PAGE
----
Begin by rubbing your hands together until they are comfortably warm. Then rub your hands over your face as though you were washing it, using just enough pressure to move the muscles under your skin. This activates the qi and moves the blood, in no particular direction, just stirring and breaking up any pockets of stagnation that might be present. Do this for just a few minutes, being sure to wash over every area of your face, neck and head. Then place your hands at the top of your head, keep them in physical contact with your body, and wipe down the front of your face, neck, chest and belly, to just below your belly button. Bring them to the top of your head once more, and wipe down the sides of your head, over your ears, the sides of your neck, and then again down the front of your chest and belly, to just below your belly button. Bring your hands to the top of your head one last time, and wipe down the back of your head and neck, and then again down the front of your chest and belly, to just below your belly button. You can do this sequence one to three times, more or less to taste. On the last time, leave your hands just below your belly button for a minute or so, and allow your mind to gently focus and settle there. The wiping down motion will bring the qi out of your head and into your body, which is the most important part of this ending practice. Even if you can't sense qi at all, placing your hands just below your belly button and focusing your mind there will direct your qi to your dantian. To whatever extent you may be able to store qi even unconsciously, this will facilitate that process.
Add a Magical Essential Oil Blend
Scents can stimulate, inspire, and enchant us; they can also be powerful aids in creating magical change. Sandra Kynes's new Mixing Essential Oils for Magic is a straightforward guide that helps you understand how to choose the best oils for your own creative and magical mixing. Not only will you find step-by-step instructions on how to measure, mix, and assess blends, but you will also gain a full understanding of essential and carrier oils and how they work together. The book is divided into three sections: the historical background of oils and their present-day uses, an encyclopedic listing of plant profiles from which essential and carrier oils come, and thorough cross-references for the oils and their magical associations. Learn about the historical uses of scent in ritual, how to blend oils by botanical family, scent group, perfume note, or magical association, and also how to make unique mixes an integral part of your spiritual and magical practices.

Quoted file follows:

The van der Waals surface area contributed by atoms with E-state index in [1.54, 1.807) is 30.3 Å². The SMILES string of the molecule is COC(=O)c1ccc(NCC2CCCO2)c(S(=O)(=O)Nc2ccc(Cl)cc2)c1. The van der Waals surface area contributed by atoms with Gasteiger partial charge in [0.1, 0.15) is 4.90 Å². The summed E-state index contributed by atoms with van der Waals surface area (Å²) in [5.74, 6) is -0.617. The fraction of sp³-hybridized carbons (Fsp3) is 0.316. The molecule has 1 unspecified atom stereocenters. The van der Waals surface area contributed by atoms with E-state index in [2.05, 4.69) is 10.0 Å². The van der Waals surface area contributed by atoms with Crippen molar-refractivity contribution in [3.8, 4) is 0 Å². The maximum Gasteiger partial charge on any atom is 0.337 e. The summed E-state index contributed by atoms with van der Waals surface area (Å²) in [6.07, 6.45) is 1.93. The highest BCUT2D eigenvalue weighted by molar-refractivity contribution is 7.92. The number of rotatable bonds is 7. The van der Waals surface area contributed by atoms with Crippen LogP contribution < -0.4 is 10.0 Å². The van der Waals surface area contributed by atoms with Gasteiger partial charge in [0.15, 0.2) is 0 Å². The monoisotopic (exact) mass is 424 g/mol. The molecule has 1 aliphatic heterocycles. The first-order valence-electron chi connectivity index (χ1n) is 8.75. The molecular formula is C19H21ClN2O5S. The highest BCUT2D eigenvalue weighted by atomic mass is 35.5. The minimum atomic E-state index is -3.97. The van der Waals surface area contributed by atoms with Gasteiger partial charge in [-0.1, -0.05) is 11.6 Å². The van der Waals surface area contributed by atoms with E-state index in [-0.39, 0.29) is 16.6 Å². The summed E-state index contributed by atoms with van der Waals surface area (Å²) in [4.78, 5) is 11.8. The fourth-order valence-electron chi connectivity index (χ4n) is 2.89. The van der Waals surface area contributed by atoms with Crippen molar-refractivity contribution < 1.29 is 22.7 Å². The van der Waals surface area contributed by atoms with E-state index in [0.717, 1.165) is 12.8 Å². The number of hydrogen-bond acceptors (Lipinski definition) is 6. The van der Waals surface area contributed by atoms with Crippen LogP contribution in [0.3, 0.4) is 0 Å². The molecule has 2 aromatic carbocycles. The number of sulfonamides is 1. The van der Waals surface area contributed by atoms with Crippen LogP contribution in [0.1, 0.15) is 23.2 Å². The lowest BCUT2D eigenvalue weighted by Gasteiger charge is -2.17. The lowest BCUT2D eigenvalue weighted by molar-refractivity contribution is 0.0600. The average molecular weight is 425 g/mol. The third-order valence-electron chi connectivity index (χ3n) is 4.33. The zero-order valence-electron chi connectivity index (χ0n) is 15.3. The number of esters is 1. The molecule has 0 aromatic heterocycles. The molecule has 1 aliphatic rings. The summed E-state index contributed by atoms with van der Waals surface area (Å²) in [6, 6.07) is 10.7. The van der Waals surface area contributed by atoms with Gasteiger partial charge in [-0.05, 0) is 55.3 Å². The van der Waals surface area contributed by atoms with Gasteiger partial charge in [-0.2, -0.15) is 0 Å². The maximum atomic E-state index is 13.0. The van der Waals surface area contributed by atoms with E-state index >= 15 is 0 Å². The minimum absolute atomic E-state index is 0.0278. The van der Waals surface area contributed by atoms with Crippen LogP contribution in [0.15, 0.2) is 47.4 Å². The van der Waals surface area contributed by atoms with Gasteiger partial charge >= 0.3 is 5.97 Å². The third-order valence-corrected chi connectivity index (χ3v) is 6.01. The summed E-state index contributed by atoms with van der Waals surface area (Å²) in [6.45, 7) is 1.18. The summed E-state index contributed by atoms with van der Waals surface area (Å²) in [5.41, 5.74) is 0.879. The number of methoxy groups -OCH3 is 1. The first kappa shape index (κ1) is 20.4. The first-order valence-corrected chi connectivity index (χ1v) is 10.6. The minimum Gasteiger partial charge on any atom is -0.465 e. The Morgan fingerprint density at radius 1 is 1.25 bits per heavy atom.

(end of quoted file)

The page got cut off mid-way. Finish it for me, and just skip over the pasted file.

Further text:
Below is an essential oil recipe that Sandra shares in Mixing Essential Oils for Magic.
Grounding Essential Oil Blend
This grounding blend is perfect for use after rituals or whenever you need help bringing your energy back to a mundane level. This blend was created using the single scent group method of selecting oils (covered in Chapter 4 of Mixing Essential Oils for Magic). This blend uses three oils from the woody scent group: patchouli, cypress, and vetiver. Both cypress and patchouli are associated with grounding and vetiver with balance. All three oils are associated with protection, adding an additional sense of security. Jojoba is a good carrier oil, as it supports the grounding and centering of energy as well as balance.
Patchouli: 20 drops
Cypress: 15 drops
Vetiver: 5 drops
Jojoba: 2ml (½ teaspoon) Carrier oil
For most magical applications, your essential oil blends can be used in place of actual herbs (except for eating them) in spells, charms, and as amulets. The more you enjoy blending the oils, the more uses you will find for them.